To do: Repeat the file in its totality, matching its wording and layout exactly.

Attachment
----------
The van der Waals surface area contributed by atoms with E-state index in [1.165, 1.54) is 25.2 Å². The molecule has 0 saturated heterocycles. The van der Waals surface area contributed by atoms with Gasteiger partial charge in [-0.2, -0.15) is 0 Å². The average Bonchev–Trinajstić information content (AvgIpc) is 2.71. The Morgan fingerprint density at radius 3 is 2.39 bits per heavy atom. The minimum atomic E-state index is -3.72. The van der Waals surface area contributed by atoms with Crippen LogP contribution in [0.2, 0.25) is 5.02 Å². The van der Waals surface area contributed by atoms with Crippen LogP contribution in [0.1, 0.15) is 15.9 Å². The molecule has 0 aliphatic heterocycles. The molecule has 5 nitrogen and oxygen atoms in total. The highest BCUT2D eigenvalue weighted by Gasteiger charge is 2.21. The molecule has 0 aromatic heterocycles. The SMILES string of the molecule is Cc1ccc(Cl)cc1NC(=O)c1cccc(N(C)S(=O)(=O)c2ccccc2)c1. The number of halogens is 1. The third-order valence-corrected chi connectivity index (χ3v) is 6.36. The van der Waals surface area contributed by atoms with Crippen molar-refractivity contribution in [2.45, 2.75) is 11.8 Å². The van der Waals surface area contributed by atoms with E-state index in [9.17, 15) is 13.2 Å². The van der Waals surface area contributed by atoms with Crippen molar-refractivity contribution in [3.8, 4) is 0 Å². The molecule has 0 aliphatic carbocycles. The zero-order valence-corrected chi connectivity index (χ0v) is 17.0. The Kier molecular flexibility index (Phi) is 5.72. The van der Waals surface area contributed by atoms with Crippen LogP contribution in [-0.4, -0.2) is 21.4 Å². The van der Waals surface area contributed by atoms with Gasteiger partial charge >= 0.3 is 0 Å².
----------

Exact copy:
The van der Waals surface area contributed by atoms with E-state index in [1.165, 1.54) is 25.2 Å². The molecule has 0 saturated heterocycles. The van der Waals surface area contributed by atoms with Gasteiger partial charge in [-0.2, -0.15) is 0 Å². The average Bonchev–Trinajstić information content (AvgIpc) is 2.71. The Morgan fingerprint density at radius 3 is 2.39 bits per heavy atom. The minimum atomic E-state index is -3.72. The van der Waals surface area contributed by atoms with Crippen LogP contribution in [0.2, 0.25) is 5.02 Å². The van der Waals surface area contributed by atoms with Crippen LogP contribution in [0.1, 0.15) is 15.9 Å². The molecule has 0 aliphatic heterocycles. The molecule has 5 nitrogen and oxygen atoms in total. The highest BCUT2D eigenvalue weighted by Gasteiger charge is 2.21. The molecule has 0 aromatic heterocycles. The SMILES string of the molecule is Cc1ccc(Cl)cc1NC(=O)c1cccc(N(C)S(=O)(=O)c2ccccc2)c1. The number of halogens is 1. The third-order valence-corrected chi connectivity index (χ3v) is 6.36. The van der Waals surface area contributed by atoms with Crippen molar-refractivity contribution in [2.45, 2.75) is 11.8 Å². The van der Waals surface area contributed by atoms with E-state index in [9.17, 15) is 13.2 Å². The van der Waals surface area contributed by atoms with Crippen molar-refractivity contribution in [3.8, 4) is 0 Å². The molecule has 0 aliphatic carbocycles. The zero-order valence-corrected chi connectivity index (χ0v) is 17.0. The Kier molecular flexibility index (Phi) is 5.72. The van der Waals surface area contributed by atoms with Crippen LogP contribution in [-0.4, -0.2) is 21.4 Å². The van der Waals surface area contributed by atoms with Gasteiger partial charge >= 0.3 is 0 Å².